Patients are increasingly searching for information about their medical condition on the internet. In high-income countries 75% of the population reported that they search the internet for health information [1,2]. Using the internet as a source for different types of health-related information (eg, reading about medications, reading about other persons’ health experiences, watching health-related videos, and signing up for different health email updates) is more common among patients with a chronic illness compared with people without a chronic illness [2]. Health-related information on the internet is gradually replacing health professionals as important sources of reliable and independent information regarding health and treatment. There are advantages related to online patient education. For example, patients with chronic diseases reported, after seeking information from disease-specific websites, that they were taking their medications more regularly and adhering to treatment to a greater extent [3]. However, when patients lack guidance, there is a risk that their condition becomes worsened by, for example, waiting for too long seeking health care with symptoms of deterioration [4].

Although websites and smartphone apps are available with reliable information, there are also numerous examples of low-quality information regarding health and medical problems accessible through the internet [5]. Furthermore, the information could be very reliable (eg, peer-reviewed open access articles) but less suitable or understandable for the average patient.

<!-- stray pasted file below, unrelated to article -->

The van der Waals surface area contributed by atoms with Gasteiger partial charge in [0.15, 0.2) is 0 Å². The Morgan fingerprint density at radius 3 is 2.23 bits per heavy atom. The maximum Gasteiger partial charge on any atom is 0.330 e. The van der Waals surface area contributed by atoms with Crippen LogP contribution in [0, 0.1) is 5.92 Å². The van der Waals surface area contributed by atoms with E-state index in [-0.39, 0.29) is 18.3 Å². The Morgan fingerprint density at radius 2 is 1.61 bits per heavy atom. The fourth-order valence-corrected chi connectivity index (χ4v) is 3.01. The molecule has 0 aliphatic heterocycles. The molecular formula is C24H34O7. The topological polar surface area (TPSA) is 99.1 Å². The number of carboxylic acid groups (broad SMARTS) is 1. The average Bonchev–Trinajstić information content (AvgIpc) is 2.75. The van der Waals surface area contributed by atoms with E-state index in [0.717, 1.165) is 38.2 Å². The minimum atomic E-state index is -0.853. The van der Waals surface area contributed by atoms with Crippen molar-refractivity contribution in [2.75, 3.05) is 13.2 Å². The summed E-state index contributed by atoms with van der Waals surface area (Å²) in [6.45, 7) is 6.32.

Self-care (a rational process involving purposeful choices and behaviors, reflecting knowledge and thought [6]) is essential in the management of most illnesses, and knowledge about own health condition has been identified as an important prerequisite for successful self-care. To gain knowledge, the patient needs access to reliable and understandable information [7]. In order to gain knowledge, whether from the internet or other sources, the patient needs to be able to both read and understand the information [8]. As the information available on the internet is excessive, patients increasingly turn to health care for help with choosing reliable websites [9]. Besides, the information available on websites is not always of acceptable quality or usable for the patient. Therefore, there is a need for health professionals to be able to guide patients toward reliable and suitable information sources on the internet.

An important result of a comprehensive website evaluation [10] was the need for a practical, easy-to-use tool to evaluate websites. There are a number of different tools to evaluate websites; however, these tools seldom consider both the reliability and appropriateness of the information as well as the readability/comprehensibility of the information at the same time.

Purpose

In this study, we aimed to develop a clinical tool for health care professionals to assess the usability and quality of the content of websites containing medical information that could be recommended to patients.


Electronic Delphi Study